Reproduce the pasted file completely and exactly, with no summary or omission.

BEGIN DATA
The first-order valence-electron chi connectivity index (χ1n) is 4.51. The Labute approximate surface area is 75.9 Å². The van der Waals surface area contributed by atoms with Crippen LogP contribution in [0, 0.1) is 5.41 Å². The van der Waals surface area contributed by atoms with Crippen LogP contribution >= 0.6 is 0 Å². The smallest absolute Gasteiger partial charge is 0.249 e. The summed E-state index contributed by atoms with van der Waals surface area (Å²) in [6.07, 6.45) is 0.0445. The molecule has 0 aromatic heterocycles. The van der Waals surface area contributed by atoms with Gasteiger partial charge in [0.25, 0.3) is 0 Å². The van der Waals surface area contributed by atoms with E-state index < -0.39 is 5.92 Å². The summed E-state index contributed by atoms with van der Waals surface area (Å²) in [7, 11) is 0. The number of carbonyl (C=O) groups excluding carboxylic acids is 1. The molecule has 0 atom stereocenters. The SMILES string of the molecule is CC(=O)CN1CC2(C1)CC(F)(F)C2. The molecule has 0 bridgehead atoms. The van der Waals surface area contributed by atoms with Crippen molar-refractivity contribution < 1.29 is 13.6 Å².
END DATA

The first-order valence-electron chi connectivity index (χ1n) is 4.51. The Labute approximate surface area is 75.9 Å². The van der Waals surface area contributed by atoms with Crippen LogP contribution in [0, 0.1) is 5.41 Å². The van der Waals surface area contributed by atoms with Crippen LogP contribution >= 0.6 is 0 Å². The smallest absolute Gasteiger partial charge is 0.249 e. The summed E-state index contributed by atoms with van der Waals surface area (Å²) in [6.07, 6.45) is 0.0445. The molecule has 0 aromatic heterocycles. The van der Waals surface area contributed by atoms with Gasteiger partial charge in [0.25, 0.3) is 0 Å². The van der Waals surface area contributed by atoms with E-state index < -0.39 is 5.92 Å². The summed E-state index contributed by atoms with van der Waals surface area (Å²) in [7, 11) is 0. The number of carbonyl (C=O) groups excluding carboxylic acids is 1. The molecule has 0 atom stereocenters. The SMILES string of the molecule is CC(=O)CN1CC2(C1)CC(F)(F)C2. The molecule has 0 bridgehead atoms. The van der Waals surface area contributed by atoms with Crippen molar-refractivity contribution < 1.29 is 13.6 Å².